Mindcraft16 ... ceramics


Works by four ceramicists were selected to be included in the Mindcraft16 exhibition at Designmuseum Danmark.

They could hardly be more different showing four very different approaches to working with clay but all four makers are exploring what they can do with clay, testing boundaries and challenging preconceptions about ceramics.

None of the works are utilitarian pottery although Ole Jensen with his works called Primal Pottery Project  does produce vessels that might conceivably be used to store something. The clay used is a deep red, like the clay used for a refined plant pot, and fired to produce a relatively thin matt body but he uses a thick glaze inside the vessels that has a high gloss in a very deep orange/red colour.

The forms are squat and rotund or simple cylinders but several of the pieces have rounded stubby legs and one seems to have large ears. So this is anthropomorphic pottery - not quite the cartoon-like figures you find in the Moche Pottery of Peru but there are echoes of the shapes found in domestic wares in Ecuador or Costa Rica.



Heavy Stack (Extrude) by Anne Dorthe Vester and Maria Bruun is two separate pieces with rings in stoneware stacked over substantial oak frames. This work is about construction and about forming strong, almost monumental, sculptural works.

The larger piece has six rings and the lower work just a single ring but in both there is a centre upright - a beautiful slab of oak - with strong, sharply-cut oak bars or cross pieces as spacers or supports and also to form short legs on the larger piece. These oak frames seem to take their inspiration from Japanese architecture. It was difficult to see the pieces up close in the exhibition but I suspect that the frames are not pegged or glued but are held together with sharply-cut carpenters joints.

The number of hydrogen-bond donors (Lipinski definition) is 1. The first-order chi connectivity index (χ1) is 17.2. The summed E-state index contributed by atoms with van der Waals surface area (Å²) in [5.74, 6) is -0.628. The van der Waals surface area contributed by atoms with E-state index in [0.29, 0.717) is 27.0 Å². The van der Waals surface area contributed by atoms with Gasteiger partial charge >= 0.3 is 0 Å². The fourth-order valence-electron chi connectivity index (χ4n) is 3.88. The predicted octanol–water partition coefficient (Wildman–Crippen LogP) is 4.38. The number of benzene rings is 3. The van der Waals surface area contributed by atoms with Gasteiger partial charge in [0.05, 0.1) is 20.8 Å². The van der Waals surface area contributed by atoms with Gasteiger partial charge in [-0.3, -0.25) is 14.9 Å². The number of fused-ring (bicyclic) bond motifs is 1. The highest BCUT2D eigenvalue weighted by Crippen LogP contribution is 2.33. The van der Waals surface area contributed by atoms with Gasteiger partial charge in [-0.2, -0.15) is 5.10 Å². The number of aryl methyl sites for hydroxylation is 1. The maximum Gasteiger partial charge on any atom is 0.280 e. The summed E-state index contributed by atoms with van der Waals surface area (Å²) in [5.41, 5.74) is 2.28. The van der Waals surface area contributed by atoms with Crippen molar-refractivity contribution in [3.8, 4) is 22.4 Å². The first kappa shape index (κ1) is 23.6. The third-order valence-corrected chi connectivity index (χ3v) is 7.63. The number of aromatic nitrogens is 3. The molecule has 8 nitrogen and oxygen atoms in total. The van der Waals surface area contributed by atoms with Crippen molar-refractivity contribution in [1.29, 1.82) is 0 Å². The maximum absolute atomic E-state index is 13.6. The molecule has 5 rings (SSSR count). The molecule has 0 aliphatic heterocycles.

The rings are extruded and unglazed with a slight grit texture. Perhaps a simple but important element is the contrast between the oak - a natural and warm material, that has been given a sharp engineering precision - and the fired clay - ostensibly hard and mechanical because the very process of extrusion is to produce something consistent -  that has rounded, almost soft shapes that could be car tyre inner tubes. The size of these rings and there consistent and almost perfect forms is technically impressive.



Winter Series by Marianne Krumbach is a group of works that are also in stoneware but her pieces are glazed in dark, rich and deep colours. The delicate forms, inspired by plants and vegetation, seem to be close, in some ways, to porcelain figurines although about as far as you could imagine getting from pretty Meissen shepherdesses. Winter Series is certainly darker and more ominous like marsh or dark woodland plants.


Tension by Christina Schou Christensen is fascinating because here is presented a series of trials and experiments that most ceramicists have to undertake if they try a new glaze or a new clay base.

So there are different consistencies and thicknesses of glaze poured over or dripping from various shapes in clay that are more container than being the point of focus … normally a vessel or a sculpture in clay is the important base of the work that is then coloured or coated with glaze.

Of course the glaze is important in any ceramic piece but with Tension it is the thick, vanilla custard like glaze that is important and the clay shapes simple and in some cases quite crudely formed. What seems to be most important in the experiments with the glaze is it's consistency so it is pulled up into peaks or formed into globules. All these references to food seem appropriate … you could imagine a baker of fine biscuits or a chef icing cakes going through a similar set of experiments to achieve the effect they wanted. Kiln or oven? Clay or pastry? Glaze or icing? Tension really does reinforce those analogies between the core techniques of ceramics and methods of cooking.